Rainwater Harvesting and Make Up Water: The Why, When, and How
Rainwater harvesting (RWH) stores rainwater for reuse to supply non-potable uses like irrigation, wash water, toilet flushing, and laundry. During long dry periods the demand will drain the storage cistern down to a critical level where the pressurization pump(s) will need to shut down to prevent dry run damage. Make up water is typically a potable connection to the rainwater harvesting system to supply water, allowing the RWH system to continue to supply the non-potable end use applications until the next storm event refills the storage cistern.
There are two ways to connect make up water to RWH systems:
- Separation between the potable water and non-potable systems with a non-pressurized air gap. Water is supplied to the cistern to keep the minimum water level above the pump intakes to continue to operate without risk of a dry run condition that would damage the pumps.
- A pressurized connection between the potable to non-potable systems downstream of the RWH pump(s) to supply potable water to the non-potable end uses.
Make up water should be connected to the system in accordance with local plumbing codes. Some codes require an air gap connection between potable and non-potable systems. An air gap is essentially a non-pressurized connection from the potable to the non-potable systems allowing the supplied make up water to be at atmospheric pressure by dropping the makeup water “through the air” into the cistern storage. The RWH pumps would then re-pressurize the water from the cistern storage to the non-potable system. An automated 2-way valve is positioned on the potable supply leading to the harvested water cistern or day tank (depending on the design of the system).
When an air gap is not required, and a pressurized potable to non-potable connection is allowed by plumbing code, pressurized potable supply is used to supply the non-potable end uses. Typically a Reverse Pressure Zone (RPZ) valve is required on the potable supply side to prevent backflow contamination from the non-potable to potable systems. After the RPZ valve, an automated 3-way valve tee connection is used to pivot between the non-potable pump supplied water and the pressurized potable system make up water to provide the water to the non-potable end uses.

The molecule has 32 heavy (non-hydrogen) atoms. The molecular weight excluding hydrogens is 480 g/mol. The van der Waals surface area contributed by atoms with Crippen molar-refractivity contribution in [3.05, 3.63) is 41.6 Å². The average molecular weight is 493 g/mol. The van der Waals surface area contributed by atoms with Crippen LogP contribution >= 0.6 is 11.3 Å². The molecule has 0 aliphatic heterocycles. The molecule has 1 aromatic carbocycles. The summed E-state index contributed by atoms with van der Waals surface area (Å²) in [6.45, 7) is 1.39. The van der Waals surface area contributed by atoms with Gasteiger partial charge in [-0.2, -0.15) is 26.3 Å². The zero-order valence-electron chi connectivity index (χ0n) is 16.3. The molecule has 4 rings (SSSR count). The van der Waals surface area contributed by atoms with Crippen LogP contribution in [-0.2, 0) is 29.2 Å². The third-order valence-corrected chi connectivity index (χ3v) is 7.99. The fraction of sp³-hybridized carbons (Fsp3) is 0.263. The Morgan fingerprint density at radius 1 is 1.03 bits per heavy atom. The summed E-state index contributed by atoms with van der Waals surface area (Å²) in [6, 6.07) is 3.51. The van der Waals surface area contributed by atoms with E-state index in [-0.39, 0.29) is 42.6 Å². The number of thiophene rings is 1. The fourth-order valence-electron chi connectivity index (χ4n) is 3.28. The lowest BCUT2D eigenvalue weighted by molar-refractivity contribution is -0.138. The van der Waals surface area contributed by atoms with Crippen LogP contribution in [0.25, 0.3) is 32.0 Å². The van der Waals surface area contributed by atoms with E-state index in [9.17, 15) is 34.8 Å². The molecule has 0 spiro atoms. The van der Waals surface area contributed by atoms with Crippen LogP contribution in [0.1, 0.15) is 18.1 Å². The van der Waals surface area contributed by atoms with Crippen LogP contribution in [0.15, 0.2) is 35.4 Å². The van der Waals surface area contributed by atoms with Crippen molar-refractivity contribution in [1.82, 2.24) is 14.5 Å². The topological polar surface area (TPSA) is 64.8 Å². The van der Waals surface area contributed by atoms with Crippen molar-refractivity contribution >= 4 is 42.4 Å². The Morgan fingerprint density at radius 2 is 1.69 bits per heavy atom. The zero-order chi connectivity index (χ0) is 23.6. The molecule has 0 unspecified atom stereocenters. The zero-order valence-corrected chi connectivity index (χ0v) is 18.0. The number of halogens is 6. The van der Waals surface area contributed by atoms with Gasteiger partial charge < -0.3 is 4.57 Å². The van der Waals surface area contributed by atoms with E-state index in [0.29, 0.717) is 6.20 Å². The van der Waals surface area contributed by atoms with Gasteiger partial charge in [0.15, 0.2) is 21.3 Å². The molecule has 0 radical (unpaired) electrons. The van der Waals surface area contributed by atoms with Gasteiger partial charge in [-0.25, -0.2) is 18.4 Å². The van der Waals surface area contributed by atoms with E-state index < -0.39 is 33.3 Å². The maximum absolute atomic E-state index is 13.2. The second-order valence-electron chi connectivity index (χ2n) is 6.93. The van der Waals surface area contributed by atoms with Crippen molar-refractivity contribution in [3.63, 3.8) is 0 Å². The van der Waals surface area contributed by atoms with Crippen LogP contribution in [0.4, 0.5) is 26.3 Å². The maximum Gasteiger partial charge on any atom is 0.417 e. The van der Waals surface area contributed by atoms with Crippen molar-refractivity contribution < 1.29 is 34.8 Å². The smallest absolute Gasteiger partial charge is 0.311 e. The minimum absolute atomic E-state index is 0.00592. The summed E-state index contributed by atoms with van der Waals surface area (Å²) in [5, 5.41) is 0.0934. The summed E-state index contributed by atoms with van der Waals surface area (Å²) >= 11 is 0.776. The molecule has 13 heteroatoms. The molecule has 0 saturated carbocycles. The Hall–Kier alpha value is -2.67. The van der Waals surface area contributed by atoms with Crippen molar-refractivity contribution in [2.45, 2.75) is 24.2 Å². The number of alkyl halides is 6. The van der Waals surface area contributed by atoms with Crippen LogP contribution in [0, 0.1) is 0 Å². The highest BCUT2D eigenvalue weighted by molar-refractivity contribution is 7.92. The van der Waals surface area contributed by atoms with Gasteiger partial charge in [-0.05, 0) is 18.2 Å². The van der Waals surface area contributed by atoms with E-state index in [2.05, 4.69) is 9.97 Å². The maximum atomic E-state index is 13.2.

The valve that provides the makeup water is usually automated and would be controlled with either a float level switch or a tank level sensor and PLC controller to activate the valves upon user defined set points. With a 2-way valve connection to the storage cistern with an air gap, the levels in the storage cistern would be controlled to articulate the valve to only provide a minimal amount of potable make up water to allow the pressurization pumps to continue operating while allowing the majority of the storage cistern volume to be filled with harvested rainwater at the next storm event. So typically, the last 2” to 6” of elevation above the low level pump shut off elevation would be refilled with potable water allowing the non-potable pressurization pumps to continue to operate above their dry run elevation preventing damage to the pumps.
When a 3-way valve is used, the level sensor or float switch in the storage cistern will signal at a predetermined water elevation to articulate the valve to have potable water supplied, and the non-potable pressurization pumps would turn off above their low water shut down.
Not all RWH systems require make up water to be connected. Those that do not require make up water would be non-critical applications like irrigation or wash water applications that can either wait until the next storm event to refill the cistern volume or are not allowed to use make up water due to LEED accreditation. The other type of system that may not require makeup water would be a RWH system installed in parallel to an existing potable system that would enable the potable system to be used when the RWH system is not providing flow.